In 1984 Menotti was awarded the Kennedy Center Honor for lifetime achievement in the arts. He was chosen the 1991 "Musician of the Year" by Musical America, inaugurating worldwide tributes to the composer in honor of his 80th birthday.
His music has been published by G. Schirmer since 1946.

Year / Artwork Title Importance Medium
1944 Sebastian 3.50 stars CD

London Symphony Orchestra cond. Jose Serebrier

1945 The Medium 3.50 stars LP
The Medium Comments:


Monica, the daughter of Madame Flora, and Toby, a mute boy living with them, are playing while Madame Flora is away. When she returns, she is furious that they are not ready for the seance she has planned; Monica prevents her from striking Toby. They busily prepare, and when the three guests arrive for the seance, Monica pretends to be the teenage daughter of one and the baby son of another, while Toby works the mechanical devices that control the motion of the lights and the furniture in the room. Suddenly, Madame Flora stops the seance and sends the customers away. She tells Monica she felt a spectral hand clutch her throat during the seance. She suspects Toby at first, but as Monica tries to comfort her Flora hears a voice imitating Monica's performance at the seance.


A few days later, Monica is watching Toby perform a puppet show for her; then she dances for him. Monica realizes he is trying to tell her that he loves her; pretending to be his voice, she says it for him. She runs off as Flora reenters; the medium tries cajole Toby into confessing that he was the one who touched her during the seance, or that he knows something about it. When he does not answer, she begins to whip him, but is interrupted by the doorbell. The three clients from the previous seance enter; Flora gives them their money back and tries to convince them they have been cheated, even showing them the wires and microphones, but they refuse to believe her. She throws them out, and despite Monica's protests, throws Toby out, too. Monica goes to her room, and Flora, frightened by what she has experienced, drinks herself to sleep. Toby returns; Flora awakes, and Toby hides from her; Flora, thinking he is the spirit she felt, shoots him.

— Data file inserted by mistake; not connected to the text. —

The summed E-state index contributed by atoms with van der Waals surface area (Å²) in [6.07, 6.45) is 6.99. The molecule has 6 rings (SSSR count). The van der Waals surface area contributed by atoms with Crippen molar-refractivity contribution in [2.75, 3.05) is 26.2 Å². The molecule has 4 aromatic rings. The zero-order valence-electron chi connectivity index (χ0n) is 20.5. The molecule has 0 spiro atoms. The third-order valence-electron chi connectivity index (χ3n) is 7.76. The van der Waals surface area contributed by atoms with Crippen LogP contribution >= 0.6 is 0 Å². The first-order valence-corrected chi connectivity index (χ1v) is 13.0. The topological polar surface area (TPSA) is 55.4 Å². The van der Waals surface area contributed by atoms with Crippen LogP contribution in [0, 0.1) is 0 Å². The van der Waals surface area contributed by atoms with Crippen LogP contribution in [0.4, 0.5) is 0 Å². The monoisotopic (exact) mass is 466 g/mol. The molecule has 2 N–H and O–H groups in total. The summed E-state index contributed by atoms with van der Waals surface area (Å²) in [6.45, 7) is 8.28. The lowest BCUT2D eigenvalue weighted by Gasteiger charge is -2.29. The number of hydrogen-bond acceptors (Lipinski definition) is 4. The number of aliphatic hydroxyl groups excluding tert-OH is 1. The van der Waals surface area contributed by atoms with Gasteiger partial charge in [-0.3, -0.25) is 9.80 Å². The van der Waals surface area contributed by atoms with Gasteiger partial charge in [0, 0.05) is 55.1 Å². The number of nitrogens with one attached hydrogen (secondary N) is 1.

Regina Resnik - mezzo soprano
Judith Blegen - soprano

Opera Society of Washington cond. Jorge Mester

1951 Amahl and the Night Visitors 4.00 stars CD

Amahl and the Night Visitors tells a simple tale of a crippled boy and his mother.
They live in poverty among shepherds. 
One night the Three Kings, on their way to Bethlehem to pay homage to the newborn Christ Child, stop for shelter at the rude hut where Amahl and his mother live.
They are given hospitality and are entertained by the neighboring shepherds. 
The Mother envies the gold and other splendid gifts begin brought to this Child the Kings do not even know. 
In the early dawn she steals some of the gold and is caught. 
When she explains to the Kings that she needs it for her starving child she is forgiven.
Then they tell her about their Child and the new light He will bring into the world and the kingdom He will build. 
The poor widow repents and returns the gold. 
Amahl, in a gesture of innocent generosity, offers his crutch -- his most valued possession -- as a gift to the Child. 
In doing so he is miraculously cured of his lameness, and he is allowed to follow the Kings to Bethlehem to give thanks to the Christ Child.

Nashville Symphony Orchestra cond. Alastair Willes